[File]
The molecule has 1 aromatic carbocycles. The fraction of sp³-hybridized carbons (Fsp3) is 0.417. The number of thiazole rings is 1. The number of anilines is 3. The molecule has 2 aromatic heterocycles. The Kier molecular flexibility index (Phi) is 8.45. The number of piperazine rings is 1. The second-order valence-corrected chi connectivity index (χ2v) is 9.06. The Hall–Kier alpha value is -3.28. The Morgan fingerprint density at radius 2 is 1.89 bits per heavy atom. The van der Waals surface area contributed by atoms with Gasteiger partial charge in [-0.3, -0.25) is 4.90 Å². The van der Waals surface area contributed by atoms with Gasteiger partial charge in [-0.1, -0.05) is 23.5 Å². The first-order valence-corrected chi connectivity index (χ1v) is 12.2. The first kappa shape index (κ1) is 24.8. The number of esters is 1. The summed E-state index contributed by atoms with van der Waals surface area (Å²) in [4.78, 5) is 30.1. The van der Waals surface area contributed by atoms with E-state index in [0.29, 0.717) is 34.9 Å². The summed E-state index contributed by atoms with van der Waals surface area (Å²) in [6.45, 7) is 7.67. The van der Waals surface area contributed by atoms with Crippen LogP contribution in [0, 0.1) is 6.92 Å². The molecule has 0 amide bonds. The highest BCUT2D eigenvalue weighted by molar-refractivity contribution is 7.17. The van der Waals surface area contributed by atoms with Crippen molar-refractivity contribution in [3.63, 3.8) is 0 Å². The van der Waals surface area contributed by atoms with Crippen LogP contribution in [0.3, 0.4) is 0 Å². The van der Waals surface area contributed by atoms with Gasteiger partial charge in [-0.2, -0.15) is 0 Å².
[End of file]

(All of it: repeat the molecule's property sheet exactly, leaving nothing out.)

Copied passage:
The molecule has 1 aromatic carbocycles. The fraction of sp³-hybridized carbons (Fsp3) is 0.417. The number of thiazole rings is 1. The number of anilines is 3. The molecule has 2 aromatic heterocycles. The Kier molecular flexibility index (Phi) is 8.45. The number of piperazine rings is 1. The second-order valence-corrected chi connectivity index (χ2v) is 9.06. The Hall–Kier alpha value is -3.28. The Morgan fingerprint density at radius 2 is 1.89 bits per heavy atom. The van der Waals surface area contributed by atoms with Gasteiger partial charge in [-0.3, -0.25) is 4.90 Å². The van der Waals surface area contributed by atoms with Gasteiger partial charge in [-0.1, -0.05) is 23.5 Å². The first-order valence-corrected chi connectivity index (χ1v) is 12.2. The first kappa shape index (κ1) is 24.8. The number of esters is 1. The summed E-state index contributed by atoms with van der Waals surface area (Å²) in [4.78, 5) is 30.1. The van der Waals surface area contributed by atoms with E-state index in [0.29, 0.717) is 34.9 Å². The summed E-state index contributed by atoms with van der Waals surface area (Å²) in [6.45, 7) is 7.67. The van der Waals surface area contributed by atoms with Crippen LogP contribution in [0, 0.1) is 6.92 Å². The molecule has 0 amide bonds. The highest BCUT2D eigenvalue weighted by molar-refractivity contribution is 7.17. The van der Waals surface area contributed by atoms with Crippen molar-refractivity contribution in [3.63, 3.8) is 0 Å². The van der Waals surface area contributed by atoms with Crippen LogP contribution in [0.3, 0.4) is 0 Å². The van der Waals surface area contributed by atoms with Gasteiger partial charge in [-0.2, -0.15) is 0 Å².